Part 1, the journey begins…

Good old British Airways from Heathrow, my airport of preference, given that from Notting Hill, if timed right, its only 20 minutes to Terminal 5. The weather was fine and it’s always a nice feeling to see a bunch of Union Jack flags lined up waiting to whisk travellers to places far and wide, Look!. Having arrived at Pisa airport safely, on Friday 13th January courtesy of British Airways (who assigned me seat 13F), it turned out to be a better day than expected with clear, crystal blue skies.  I was met at the airport by my good friend Muzz Murray and his new friend Molly in his trusty Fiat Panda 4×4. We headed North East (as the crow flies) for Pistoia, the capital of one of the provinces of Italy bearing the same name. After less than an hour the familiar skyline of Pistoia came into view, identified by the Bell Tower of the Cathedral (Il Duomo) in Piazza Duomo and the Cupola of The Basilicata of Our Lady of Humility. Pistoia is a wonderful city to visit with other points of interest being the Octagonol Baptistry of the Cattedrale di San Zeno, the Ospedale del Ceppo with its intricate frieze and the Bishops Palace (Palazzo dei Vescovi). On this occasion though we sped on by, as much as an ancient Fiat Panda will allow, with a hunger to reach the mountains – we we’re headed to the Toscano-Emiliano section of The Apennines in the Province of San Marcello Pistoiese.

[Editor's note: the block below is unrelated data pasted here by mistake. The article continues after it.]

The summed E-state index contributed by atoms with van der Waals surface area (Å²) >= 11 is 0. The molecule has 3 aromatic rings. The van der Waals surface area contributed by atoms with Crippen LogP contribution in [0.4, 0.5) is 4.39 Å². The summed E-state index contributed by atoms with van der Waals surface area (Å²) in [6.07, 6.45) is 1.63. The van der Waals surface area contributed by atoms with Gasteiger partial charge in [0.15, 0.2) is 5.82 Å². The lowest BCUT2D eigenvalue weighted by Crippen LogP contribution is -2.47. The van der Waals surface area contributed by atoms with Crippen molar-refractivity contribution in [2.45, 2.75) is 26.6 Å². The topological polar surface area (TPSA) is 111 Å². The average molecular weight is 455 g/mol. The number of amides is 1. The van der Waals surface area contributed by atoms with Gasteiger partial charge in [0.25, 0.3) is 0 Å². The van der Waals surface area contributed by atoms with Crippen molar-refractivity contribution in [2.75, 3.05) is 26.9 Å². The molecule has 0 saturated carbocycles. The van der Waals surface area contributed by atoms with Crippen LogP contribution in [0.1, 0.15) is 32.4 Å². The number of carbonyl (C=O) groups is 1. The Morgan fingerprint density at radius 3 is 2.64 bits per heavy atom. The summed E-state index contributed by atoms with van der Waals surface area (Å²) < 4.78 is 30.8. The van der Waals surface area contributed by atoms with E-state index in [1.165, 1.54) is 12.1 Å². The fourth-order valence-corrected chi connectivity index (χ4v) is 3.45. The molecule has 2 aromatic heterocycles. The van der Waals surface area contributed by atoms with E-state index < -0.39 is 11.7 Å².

From the flat plain of the Pistoia province, the hills begin to rise immediately as we headed north, in the general direction of Abetone with our destination being San Marcello Pistoiese. Our base was to be the hotel Albergo Il Cacciatore, not your typical Italian mountain hotel but, in a fantastic location with a wonderful kitchen producing amazing food with local specialities featuring strongly. The hotel is run by the very friendly, hospitable and helpful Lenzini family.

A shot of history…

San Marcello is situated approximately 600m from hotel and originates from the 3rd to 2nd Century BC. It became a strategic centre during Roman times and by the 12th Century was an independent commune but, fell to Pistoia by the 14th Century. After the advent of Christianity the village was named after Pope Marcello the 1st. The nearby village of Gavinana was the site of a famous battle in August 1530 between Florence and the Roman Imperial Army during the War of The League of Cognac.  One of the major icons of the Italian risorgimento, namely Francesco Ferrucio, was at the head of the Florentine forces and was ambushed on his way from Pisa to Florence by Philibert of Chalon, Prince of Orange. The Imperial Army although outnumbering the Florentines were being driven back and the Prince of Orange was fatally shot by 2 arquebus balls. The fortunes of the Florentines were reversed though when 2000 reinforcement troops of the Imperial Army arrived , led by Fabrizio Maramaldo. Feruccio had already been wounded in Pisa and was eventually captured and personally executed by Maramaldo. Feruccio’s famous last words to Maramaldo were “tu uccidi un uomo morto” (you are killing a dead man). Maramaldo’s behaviour was considered shameful in historical reports and in modern Italian, Maramaldo means “cowardly murderer”. A fabulous statue of Feruccio astride his horse exists in the main square of Gavinana.

We did consider what Feruccio was doing in Gavinana on his way from Pisa to Florence but, perhaps we can answer this for you later…

So, we arrived at the hotel, settled in and awaited dinner time.

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